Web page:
As a result of the legal proceedings, Napster incurred significant legal costs in addition to which the Court imposed certain restrictions to the manner in which Napster would operate in the future. Because Napster failed to comply with the Orders of the Court, further Orders were provided by the Court, which resulted in the Napster website being removed from the Internet. Napster was subsequently placed into Liquidation, albeit referred to as Bankrupt in the United States. LimeWire and many other file-sharing networks have since surfaced around the web since Napster’s decline in 2000. The variance in these newer networks is the licensing and copyright filtering proposed in their user agreements that must be agreed upon before allowing one to use the software. The variance is the ability to share copyrighted files within the network to many users, however all non-copyrighted material must be found and destroyed upon upload. However, how is this still a legal arrangement – by using this software, users are still able to not purchase the software, not purchase the music or files, and still use these files on their own devices. So has LimeWire and these other softwares actually assisted in preventing piracy or are they actually the major causes of it? In a way of helping to protect the creative artists and their work for a bit longer, the United States legislation The Sonny Bono Copyright Term Extension Act of 1998, that was later made legislation internationally, extended ‘copyright protection from the life of the author plus fifty years to the life of the author plus seventy years’, as clarified by Dr Matthew Rimmer in his publication Digital copyright and the consumer revolution: Hands off my iPod, 2007. This legislation may differ by the varying role of the owner within the music industry, be it the author of the music, the recording company, or an inheritor.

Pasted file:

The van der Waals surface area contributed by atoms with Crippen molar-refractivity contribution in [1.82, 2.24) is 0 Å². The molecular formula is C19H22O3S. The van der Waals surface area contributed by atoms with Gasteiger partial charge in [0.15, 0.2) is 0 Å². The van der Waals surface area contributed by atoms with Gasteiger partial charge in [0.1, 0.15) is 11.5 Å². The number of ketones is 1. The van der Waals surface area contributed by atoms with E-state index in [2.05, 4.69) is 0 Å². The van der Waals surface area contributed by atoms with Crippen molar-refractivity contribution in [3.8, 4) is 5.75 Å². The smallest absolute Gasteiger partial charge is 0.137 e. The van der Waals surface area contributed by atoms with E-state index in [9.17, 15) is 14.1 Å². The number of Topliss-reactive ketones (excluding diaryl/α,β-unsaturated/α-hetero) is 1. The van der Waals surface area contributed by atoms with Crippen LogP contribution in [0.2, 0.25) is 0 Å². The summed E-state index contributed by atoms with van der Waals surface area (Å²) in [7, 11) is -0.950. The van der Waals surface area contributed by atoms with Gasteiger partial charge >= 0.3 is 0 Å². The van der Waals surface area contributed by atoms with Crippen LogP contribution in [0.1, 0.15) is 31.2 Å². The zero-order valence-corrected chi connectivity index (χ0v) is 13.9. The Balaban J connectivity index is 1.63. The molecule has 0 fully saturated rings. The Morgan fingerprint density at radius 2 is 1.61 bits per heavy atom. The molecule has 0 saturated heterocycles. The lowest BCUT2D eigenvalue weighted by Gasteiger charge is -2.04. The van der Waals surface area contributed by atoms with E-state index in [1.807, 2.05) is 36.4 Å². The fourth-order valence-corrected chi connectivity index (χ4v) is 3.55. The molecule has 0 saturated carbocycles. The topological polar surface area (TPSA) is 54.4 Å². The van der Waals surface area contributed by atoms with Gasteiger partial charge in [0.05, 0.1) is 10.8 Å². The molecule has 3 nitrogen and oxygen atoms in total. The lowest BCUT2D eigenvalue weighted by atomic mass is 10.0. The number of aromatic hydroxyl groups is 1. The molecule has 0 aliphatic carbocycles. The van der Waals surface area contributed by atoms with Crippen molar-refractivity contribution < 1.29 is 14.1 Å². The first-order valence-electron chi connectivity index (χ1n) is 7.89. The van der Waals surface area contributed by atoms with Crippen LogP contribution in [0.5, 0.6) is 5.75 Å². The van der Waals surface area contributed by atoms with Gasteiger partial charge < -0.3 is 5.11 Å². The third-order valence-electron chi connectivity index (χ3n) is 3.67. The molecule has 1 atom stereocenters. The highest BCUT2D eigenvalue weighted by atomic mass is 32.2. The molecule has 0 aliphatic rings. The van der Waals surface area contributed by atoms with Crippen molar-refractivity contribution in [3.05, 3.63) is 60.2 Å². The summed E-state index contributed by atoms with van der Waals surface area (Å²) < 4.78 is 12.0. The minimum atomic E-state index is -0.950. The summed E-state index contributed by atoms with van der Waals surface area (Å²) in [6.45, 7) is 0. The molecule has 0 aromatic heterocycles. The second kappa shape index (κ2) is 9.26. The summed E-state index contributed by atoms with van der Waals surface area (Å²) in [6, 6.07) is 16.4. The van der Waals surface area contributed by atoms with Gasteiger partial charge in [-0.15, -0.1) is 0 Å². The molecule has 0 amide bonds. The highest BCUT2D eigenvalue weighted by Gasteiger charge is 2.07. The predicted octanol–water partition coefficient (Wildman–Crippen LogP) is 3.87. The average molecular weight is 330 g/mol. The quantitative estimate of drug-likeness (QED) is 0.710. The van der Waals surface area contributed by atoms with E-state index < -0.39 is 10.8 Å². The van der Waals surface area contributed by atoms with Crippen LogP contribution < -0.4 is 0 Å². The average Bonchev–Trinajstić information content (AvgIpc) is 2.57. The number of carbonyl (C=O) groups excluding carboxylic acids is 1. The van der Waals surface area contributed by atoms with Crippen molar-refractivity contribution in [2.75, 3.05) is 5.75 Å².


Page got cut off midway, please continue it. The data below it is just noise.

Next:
Intellectual Property Law is that which relates to trademarks, patents, designs, copyright, circuit layout rights, plant breeder’s rights, and confidentiality/trade secrets as identified by IP Australia, which is a body of the Australian Government that deals with all issues relating to Intellectual Property. Intellectual Property is defined as the protection of the possessions from one’s mind in material form. It is a way to protect creators, those that make their living by inventing and generating new and exciting ideas for everyday users, however there are people who want to steal this intellect in order to make some money for themselves. Copyright is established at the time of creation – paperwork and authority approval is not necessary, but worthwhile.